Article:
I’ve seen quite a few oil wells in ND and Montana. Saw a crop duster plane today working on a field which was uneven in both directions (NS/EW); quite a challenge to fly low and parallel over land like that. A lot of the county roads off the highway in Minnesota, ND and Montana are gravel.


Montana is big: Nearly every state I have been in, except California, has mileposts to mark every mile along state and federal highways. If the first one is number one, then the count goes up, and you know how far you have driven across the state. If the first number is a large one, then it’s a countdown – how many miles until the highway you are on reaches the other side of the state.

Nevada and Wyoming both reach counts above 300. Indiana and Iowa are a little smaller, and Nebraska just barely goes over the 400 mark. Entering Montana, the first milepost was number 664. To put it another way, I entered Montana around 1:30 on July 17; I will have to drive another 60 miles on July 19 to reach the halfway mark. Of course, the road is not straight, but the state is still mighty wide.


July 18, 2002 : Today I really felt like I am back in the west, with the appearance of sagebrush along the roadside, and a browner look to the wild grasses. There is a lot of green, cultivated land, probably irrigated. The Missouri River turned southwest, and the road turned northwest then west to follow the Milk River most of the day. Tomorrow I will go through Fresno, a town too small to be listed in the Rand McNally Atlas population chart. However, there is a Fresno Dam on the Milk River, with the Fresno Reservoir and Fresno Recreation Area.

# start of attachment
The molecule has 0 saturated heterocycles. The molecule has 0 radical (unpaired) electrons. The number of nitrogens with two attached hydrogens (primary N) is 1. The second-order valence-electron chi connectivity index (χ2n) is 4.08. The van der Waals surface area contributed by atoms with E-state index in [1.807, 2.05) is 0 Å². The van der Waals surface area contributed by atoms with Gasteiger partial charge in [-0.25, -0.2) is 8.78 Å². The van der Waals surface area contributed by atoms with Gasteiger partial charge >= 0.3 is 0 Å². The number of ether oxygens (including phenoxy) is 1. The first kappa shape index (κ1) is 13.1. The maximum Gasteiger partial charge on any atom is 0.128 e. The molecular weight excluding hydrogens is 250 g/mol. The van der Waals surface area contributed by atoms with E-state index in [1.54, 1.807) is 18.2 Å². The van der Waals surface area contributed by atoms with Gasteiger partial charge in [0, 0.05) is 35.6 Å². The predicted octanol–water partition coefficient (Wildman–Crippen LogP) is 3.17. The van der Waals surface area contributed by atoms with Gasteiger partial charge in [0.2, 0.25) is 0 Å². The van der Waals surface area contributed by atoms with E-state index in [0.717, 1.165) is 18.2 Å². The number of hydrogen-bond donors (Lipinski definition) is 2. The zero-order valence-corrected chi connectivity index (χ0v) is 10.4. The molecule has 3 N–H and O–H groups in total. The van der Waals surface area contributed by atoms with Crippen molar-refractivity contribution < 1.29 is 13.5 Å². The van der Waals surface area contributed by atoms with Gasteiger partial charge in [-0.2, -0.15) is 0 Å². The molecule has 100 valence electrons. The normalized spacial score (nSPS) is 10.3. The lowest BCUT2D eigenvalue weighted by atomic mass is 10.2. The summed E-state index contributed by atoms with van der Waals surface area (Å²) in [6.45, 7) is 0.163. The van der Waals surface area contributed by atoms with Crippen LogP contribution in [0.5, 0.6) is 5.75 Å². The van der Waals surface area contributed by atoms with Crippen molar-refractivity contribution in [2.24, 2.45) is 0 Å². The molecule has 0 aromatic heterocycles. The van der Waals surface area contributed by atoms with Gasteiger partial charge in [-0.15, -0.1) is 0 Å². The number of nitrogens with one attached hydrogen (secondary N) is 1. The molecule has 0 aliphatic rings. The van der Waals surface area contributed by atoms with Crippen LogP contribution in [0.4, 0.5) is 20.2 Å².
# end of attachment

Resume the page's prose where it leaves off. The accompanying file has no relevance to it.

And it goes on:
I also saw real mountains for the first time, apparently the Bears Paw Mountains, northeast of the Missouri Breaks.

I am in a campground about 10 miles east of Havre. The couple that operate it are from Santa Rosa, CA. It was very hot today, close to 100, and there is not a tree anywhere on the grounds. However, the air conditioning is working, and it’s cool enough to sit out right now, as long as the bugs cooperate.

(After looking around, I have to report that there are two trees – both about 18 inches tall and both dead.)

I have mentioned that the roads are generally good – however, they are narrow with not much shoulder. I’ve seen lots of things I wanted to photograph, but there was no place to pull off. On roads with a shoulder wide enough to get off, it’s usually not a good idea (for example, on the major interstates, where traffic is whizzing by at 75 mph).


Trains: For the last few years, when you’ve seen trains, you’ve asked, “Where is the caboose?” I’ve located several of them on my trip so far: Green River WY, Swanton OH, Wauseon OH, Glasgow MT, Shelby MT, West Glacier MT, and O'brien OR; and somewhere I can’t recall (so I guess that one’s lost again). Most of the time the highway I’m on is near a railroad track, and it is a rare day when I don’t see a train or two. One just went by here, and three or four went by where I camped last night.